Interesting article from the NYTimes:
"We replicated these results in a study at the Massachusetts Institute of Technology, where undergraduate students were offered the chance to earn a high bonus ($600) or a lower one ($60) by performing one task that called for some cognitive skill (adding numbers) and another one that required only a mechanical skill (tapping a key as fast as possible). We found that as long as the task involved only mechanical skill, bonuses worked as would be expected: the higher the pay, the better the performance. But when we included a task that required even rudimentary cognitive skill, the outcome was the same as in the India study: the offer of a higher bonus led to poorer performance.Maybe discourage is not the right word. Distract might be a better fit.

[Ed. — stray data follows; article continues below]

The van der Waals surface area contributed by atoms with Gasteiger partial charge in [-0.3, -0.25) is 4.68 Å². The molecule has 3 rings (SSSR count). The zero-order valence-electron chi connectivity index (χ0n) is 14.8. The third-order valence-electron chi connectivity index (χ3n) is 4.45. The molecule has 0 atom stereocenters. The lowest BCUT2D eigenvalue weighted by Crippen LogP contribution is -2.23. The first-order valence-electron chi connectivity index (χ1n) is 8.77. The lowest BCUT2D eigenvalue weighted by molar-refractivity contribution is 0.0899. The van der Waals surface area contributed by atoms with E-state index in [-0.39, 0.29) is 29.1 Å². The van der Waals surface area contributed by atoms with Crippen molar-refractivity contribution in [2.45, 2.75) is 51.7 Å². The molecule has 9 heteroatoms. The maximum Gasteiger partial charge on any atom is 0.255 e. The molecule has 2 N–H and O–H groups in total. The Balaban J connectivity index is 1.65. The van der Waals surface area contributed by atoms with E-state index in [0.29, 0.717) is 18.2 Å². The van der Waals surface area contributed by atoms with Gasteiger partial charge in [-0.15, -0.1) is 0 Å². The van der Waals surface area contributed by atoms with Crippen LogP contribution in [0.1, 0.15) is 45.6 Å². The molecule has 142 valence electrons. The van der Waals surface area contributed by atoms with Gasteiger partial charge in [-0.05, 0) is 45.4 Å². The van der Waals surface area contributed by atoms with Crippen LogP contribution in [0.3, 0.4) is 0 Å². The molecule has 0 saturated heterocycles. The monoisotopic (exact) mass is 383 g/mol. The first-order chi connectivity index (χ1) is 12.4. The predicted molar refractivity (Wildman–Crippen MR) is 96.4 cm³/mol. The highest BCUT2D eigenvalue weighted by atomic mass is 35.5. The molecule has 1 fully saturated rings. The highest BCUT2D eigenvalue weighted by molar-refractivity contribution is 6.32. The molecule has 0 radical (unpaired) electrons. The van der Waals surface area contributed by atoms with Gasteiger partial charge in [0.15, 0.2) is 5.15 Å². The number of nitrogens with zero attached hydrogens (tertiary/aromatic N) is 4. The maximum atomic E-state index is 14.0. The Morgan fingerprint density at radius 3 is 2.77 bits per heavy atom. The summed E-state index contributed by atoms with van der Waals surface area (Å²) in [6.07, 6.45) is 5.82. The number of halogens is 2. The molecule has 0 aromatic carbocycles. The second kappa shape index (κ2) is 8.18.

"If our tests mimic the real world, then higher bonuses may not only cost employers more but also discourage executives from working to the best of their ability."